5. Add text on the shape you just created. Make sure that the colour of text contrasts well with the shape’s colour. This is what I ended up with: A white image with a blue banner at the bottom.
You can also substitute the banner and text with a custom logo.
6. Download the image you just created and save it as PNG on your hard disk.
7. Next, we will need to make the white background transparent. Open the image in Gimp, a free photo editing software, and select the white colour on the image using the ‘Select by Colour’ option.
8. Use the ‘Colour to Alpha’ option to make the white selection transparent.
At this point, you have a nice transparent image ready to upload on Snapchat.
When you are ready to submit your geo-filter, navigate to Snapchat’s submissions page using your computer’s internet browser.
Snapchat allows you to preview the way your image will look. Use the preview to spot areas that you might want to adjust on your image.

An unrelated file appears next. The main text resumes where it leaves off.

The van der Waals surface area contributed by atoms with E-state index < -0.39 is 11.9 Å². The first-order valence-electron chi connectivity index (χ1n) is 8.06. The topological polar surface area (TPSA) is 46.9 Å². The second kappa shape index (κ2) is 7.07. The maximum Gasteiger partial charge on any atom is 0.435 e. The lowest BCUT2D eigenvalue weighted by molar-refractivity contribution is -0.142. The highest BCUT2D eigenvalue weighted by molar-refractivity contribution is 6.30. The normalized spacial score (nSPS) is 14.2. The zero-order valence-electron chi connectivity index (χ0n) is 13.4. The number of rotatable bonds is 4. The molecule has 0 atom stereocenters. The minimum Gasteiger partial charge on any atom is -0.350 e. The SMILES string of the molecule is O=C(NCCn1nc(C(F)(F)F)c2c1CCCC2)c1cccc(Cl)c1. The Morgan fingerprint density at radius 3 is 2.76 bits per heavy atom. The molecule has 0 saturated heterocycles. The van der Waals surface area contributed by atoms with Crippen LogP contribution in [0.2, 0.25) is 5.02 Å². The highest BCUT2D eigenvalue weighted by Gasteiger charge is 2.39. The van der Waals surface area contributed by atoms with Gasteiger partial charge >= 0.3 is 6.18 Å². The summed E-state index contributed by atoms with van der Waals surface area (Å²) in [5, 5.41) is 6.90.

Once you are satisfied that the image looks exactly the way you would like it to appear, click on the map to create a ‘geofence’ of the area where you’d like your geo-filter to cover.
Once you have selected the ‘geofence’ and uploaded your PNG image, you’ll need to provide some basic information including your name and email address.
You’ll also need to describe why the chosen ‘geofence’ is important to you.
After filling this information, you’ll be ready to hit ‘Submit’.
If Snapchat accepts your submission, they’ll send you a confirmation email.
Snapchat has very strict regulations on the geo-filters that they accept.
Snapchat does not accept geo-filters for certain businesses (drug-related) and geo-filters that block too much of the screen.
If you don’t get your first geo-filter accepted, don’t give up. You are not alone. A lot of users get their geo-filters rejected all the time.
While Snapchat does not detail why your geo-filter gets rejected, there are a few tweaks that can enhance your acceptability rate:
With a little bit of practise and patience, you’ll be a custom geo-filters rockstar in no time at all.